A new survey suggests that Germans are far more supportive of economic sanctions against Iran than the British, French or Americans.
The results are more likely due to a deep abhorrence many Germans feel for war, pollsters suggested at a briefing Wednesday in Berlin, and does not mean that Germans are more pro-Israel than the others.
The survey was commissioned by the Israel Project, a U.S.-based think tank .
“Action on Iran,” a survey of U.S. and European preferences in response to Iran’s nuclear program coupled with its verbal threats against Israel, revealed “higher support for sanctions in Europe than anywhere else,” political scientist and pollster Stanley Greenberg told a small gathering of journalists. His polling and consulting firm, Greenberg Quinlan Rosner, conducted the survey through late July. The new poll surveyed about 1,000 individuals from the general public in each country, as well opinion elites in Germany, France and England. Also, focus groups of high-level opinion leaders were held in each country.
The survey found that Germans were far more likely to support increased sanctions and diplomatic pressure than were the British, French and Americans. They were less likely than the Americans to back targeted, conventional military strikes as an option to take out Iran’s nuclear program. Some Germans in the focus groups used “emotional, historical and moral” arguments to explain their opposition to military options, and even used the word “Armageddon” to highlight their fears of a spreading conflict, said Laura Kamm, senior adviser in charge of European Affairs for the Israel Project. A chief concern of the Israel Project was that the countries in question continue to do business with Iran, despite statements by Iranian President Mahmoud Ahmadinejad suggesting that Israel should not exist. Kamm said the Israel Project was focusing on Germany “because German trade has increased rather than decreased” with Iran over the past year. But while more Germans prefer direct negotiations over all other options, their next choice was economic sanctions, the poll showed. “The German people do care about the security of Israel, clearly — the poll shows this,” Kamm said. “The question is why, when there is a region that is threatening another Holocaust and promises to share its nuclear technology, does Germany not take the lead in imposing strong sanctions?”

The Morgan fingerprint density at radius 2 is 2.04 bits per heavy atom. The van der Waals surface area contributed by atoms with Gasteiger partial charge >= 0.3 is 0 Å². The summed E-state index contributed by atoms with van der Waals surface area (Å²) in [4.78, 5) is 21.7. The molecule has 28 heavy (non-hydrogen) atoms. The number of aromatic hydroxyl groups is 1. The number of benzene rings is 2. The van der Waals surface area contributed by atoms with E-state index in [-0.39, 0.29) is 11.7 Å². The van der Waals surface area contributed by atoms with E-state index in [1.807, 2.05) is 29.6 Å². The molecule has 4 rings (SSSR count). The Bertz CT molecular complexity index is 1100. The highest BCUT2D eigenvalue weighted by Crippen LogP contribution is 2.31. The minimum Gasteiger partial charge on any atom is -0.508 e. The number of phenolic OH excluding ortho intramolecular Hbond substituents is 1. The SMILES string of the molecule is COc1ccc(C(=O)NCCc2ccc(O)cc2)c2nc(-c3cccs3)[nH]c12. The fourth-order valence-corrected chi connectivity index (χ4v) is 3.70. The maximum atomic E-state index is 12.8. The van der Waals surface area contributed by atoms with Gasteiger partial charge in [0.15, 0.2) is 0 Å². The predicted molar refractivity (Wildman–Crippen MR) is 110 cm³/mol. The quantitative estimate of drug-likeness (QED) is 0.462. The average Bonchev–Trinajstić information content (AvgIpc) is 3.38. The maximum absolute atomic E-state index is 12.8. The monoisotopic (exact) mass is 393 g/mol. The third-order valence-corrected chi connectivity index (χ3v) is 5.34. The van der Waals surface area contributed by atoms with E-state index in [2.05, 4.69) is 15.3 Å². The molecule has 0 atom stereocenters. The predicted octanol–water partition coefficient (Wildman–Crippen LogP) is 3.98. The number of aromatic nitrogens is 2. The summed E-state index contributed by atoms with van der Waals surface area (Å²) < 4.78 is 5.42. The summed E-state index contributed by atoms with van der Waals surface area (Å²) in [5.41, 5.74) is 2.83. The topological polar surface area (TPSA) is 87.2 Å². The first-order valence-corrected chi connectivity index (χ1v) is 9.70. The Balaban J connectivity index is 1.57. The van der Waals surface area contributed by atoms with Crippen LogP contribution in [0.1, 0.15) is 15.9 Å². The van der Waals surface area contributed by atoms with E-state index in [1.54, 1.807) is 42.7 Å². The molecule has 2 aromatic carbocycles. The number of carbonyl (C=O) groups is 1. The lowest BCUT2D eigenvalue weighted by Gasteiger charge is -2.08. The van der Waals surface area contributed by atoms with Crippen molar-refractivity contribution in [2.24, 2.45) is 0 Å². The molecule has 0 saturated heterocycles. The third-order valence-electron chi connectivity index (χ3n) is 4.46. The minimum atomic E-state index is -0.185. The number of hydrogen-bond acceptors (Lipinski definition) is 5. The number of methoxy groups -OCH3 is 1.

The Archive of the Jewish Telegraphic Agency includes articles published from 1923 to 2008. Archive stories reflect the journalistic standards and practices of the time they were published.